One more suggestion I would make is to have a team Hall of Fame at every stadium. It gives me chills to imagine walking into a Philadelphia Phillies Hall of Fame at the new Citizens Bank Park next year and seeing some of the greatest Phils honored there. Could you imagine the wonderment of seeing stories and memorabilia of The Whiz Kids, the ‘64 Phillies, the World Champion 1980 team, and highlights from other great teams like the ‘77 and ‘93 teams? Then to honor past players like Richie Ashburn, Ed Delahanty, Klein, Ennis, Allen, Callison, Bunning and more current ex-stars like Schmidt and Carlton. This would be priceless…and timeless.
History is nothing if its not made to tell stories that relive the past, revive the present, and reinvigorate the future.
Q: On Another All-Phillies Team, from Chuck Burg, Location unknown
Hey! CD, I saw your All-Vet team and wondered if you could put together another team of past Phillie players?
Yes, Chuck, and I sure had fun putting this team together. This, my friend, is composed entirely of past Phillies who played only one year with the Phils. This list is interesting because of its variety. Some of these players went on to success elsewhere, some never played again, others are on the team because of the significance of that one year, and one player is a Hall of Famer. Enjoy…and readers are invited to send their All-Anything team and I may post some of them! Anyway, here goes!
Catcher- John Bateman, last player to homer at Connie Mack Stadium (as an Expo) and Steve Carlton's personal catcher during his 15 game winning streak in 1972.
1b- Tony Perez, part time player on the Wheeze Kids pennant winning 1983 team and Cincinnati Reds Hall of Famer.
2b-Sparky Anderson, ironically, Perez's manager and a player who was the Phil's starting second baseman in 1959 and never played another big league game!
SS-Bobby Pena, highly heralded player in 1968. Had a decent year, hitting .260 then was replaced by Don Money the next year.
3b-Gene Freese, power hitting third sacker, had a solid season in 1959, then was traded to the White Sox for Johnny Callison!
LF-Danny Cater, another of the fine rookies on the 1964 near miss club, he hit .296 as a part timer in '64, then was traded for Ray Herbert in the winter.
CF-Ted Savage, perhaps one of the most publicized rookies in Phils history, who had a decent year in 1962, hitting .266 and stealing 16 bases. Although the swiftest Phillie on the team, he was traded to the Pirates along with Pancho Herrera for Don Hoak.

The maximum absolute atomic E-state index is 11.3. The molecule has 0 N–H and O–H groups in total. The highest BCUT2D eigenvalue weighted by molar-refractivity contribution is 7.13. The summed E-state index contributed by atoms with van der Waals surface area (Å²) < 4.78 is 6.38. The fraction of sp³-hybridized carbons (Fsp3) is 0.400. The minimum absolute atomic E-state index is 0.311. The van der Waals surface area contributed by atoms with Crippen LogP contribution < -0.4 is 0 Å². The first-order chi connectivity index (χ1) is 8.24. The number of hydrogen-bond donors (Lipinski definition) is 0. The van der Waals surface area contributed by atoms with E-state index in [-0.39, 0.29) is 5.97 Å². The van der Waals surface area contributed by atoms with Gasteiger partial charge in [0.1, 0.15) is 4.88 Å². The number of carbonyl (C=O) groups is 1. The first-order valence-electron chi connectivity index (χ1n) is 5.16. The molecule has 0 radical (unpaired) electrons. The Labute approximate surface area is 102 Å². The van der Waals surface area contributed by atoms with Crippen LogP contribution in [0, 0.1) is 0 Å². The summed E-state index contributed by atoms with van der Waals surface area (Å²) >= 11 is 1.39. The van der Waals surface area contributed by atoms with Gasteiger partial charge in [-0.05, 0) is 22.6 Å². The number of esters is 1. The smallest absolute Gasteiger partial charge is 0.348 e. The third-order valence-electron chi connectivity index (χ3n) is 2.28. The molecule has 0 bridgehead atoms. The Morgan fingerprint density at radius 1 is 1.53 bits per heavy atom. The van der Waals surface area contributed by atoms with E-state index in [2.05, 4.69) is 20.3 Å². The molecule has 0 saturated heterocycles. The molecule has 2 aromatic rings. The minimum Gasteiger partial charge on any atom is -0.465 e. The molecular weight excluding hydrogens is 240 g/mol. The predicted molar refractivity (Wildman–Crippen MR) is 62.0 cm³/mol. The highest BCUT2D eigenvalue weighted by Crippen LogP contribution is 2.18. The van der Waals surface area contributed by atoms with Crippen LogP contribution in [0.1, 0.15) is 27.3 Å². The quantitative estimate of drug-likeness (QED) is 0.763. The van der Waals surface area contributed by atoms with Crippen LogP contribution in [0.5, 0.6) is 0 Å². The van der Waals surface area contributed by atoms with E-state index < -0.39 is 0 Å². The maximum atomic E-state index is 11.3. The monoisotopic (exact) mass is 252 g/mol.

RF-Tony Barron, undoubtedly one of the saddest stories, this player waited a long time to make it to the big leagues. Finally made it to the show in 1997 and did very well, hitting .286 and making one of the greatest catches in Veterans Stadium history. Surprisingly, he was not a member of the ‘98 team and no one is quite sure why not, though it was always suspected that his participation in Spring Training games during the strike of ‘94 doomed him.
LSP-Ken Brett, one of the most popular players ever to grace a Phils uniform, he won 13 games in 1973. Moreover, he homered in four straight games, an incredible feat for a pitcher. He was traded for Dave Cash in December of ‘73.
RSP-Joe Cowley, perhaps the worst pitcher in Phillies history, his 0-4 record and astronomical ERA did not allow him to see June of 1987. He was gone les than two months after Opening Day, and never won another game in the big leagues. Ironically, he had been quite successful until his misfortunes in '87.
LRP-Willie Hernandez, from standout relief ace for the 1983 World Series Phils to MVP of the 1984 World Series Champion Detroit Tigers. Needless to say, this one hurt!
RRP-Jerry Spradlin, a tall hard throwing right-hander on the 1998 team, he was strangely missing in ‘99 although he had been very effective as a middle reliever.
PH- Danny Tartabull, lets see, a player signed to provide power in 1997, he fouled a ball off his foot on opening day, injured an ankle…and went 0-7 for the year!
PH-Harvey Kuenn, a veteran's veteran, he was past his prime when he joined the Phils in mid 1966. However, he will forever be remembered as a Phil who stroked a three-run single in late September to win a game. Ironically, those were his last RBI as a Phillie!
There you have it. My All-Time One-Year Wonders! Let me know yours!
Columnist's Note: This ends today's edition of Hey! CD. I welcome comments & questions, please send to firstname.lastname@example.org, and I will respond in a future edition of this column. Thanks for visiting, and see you next time! CD.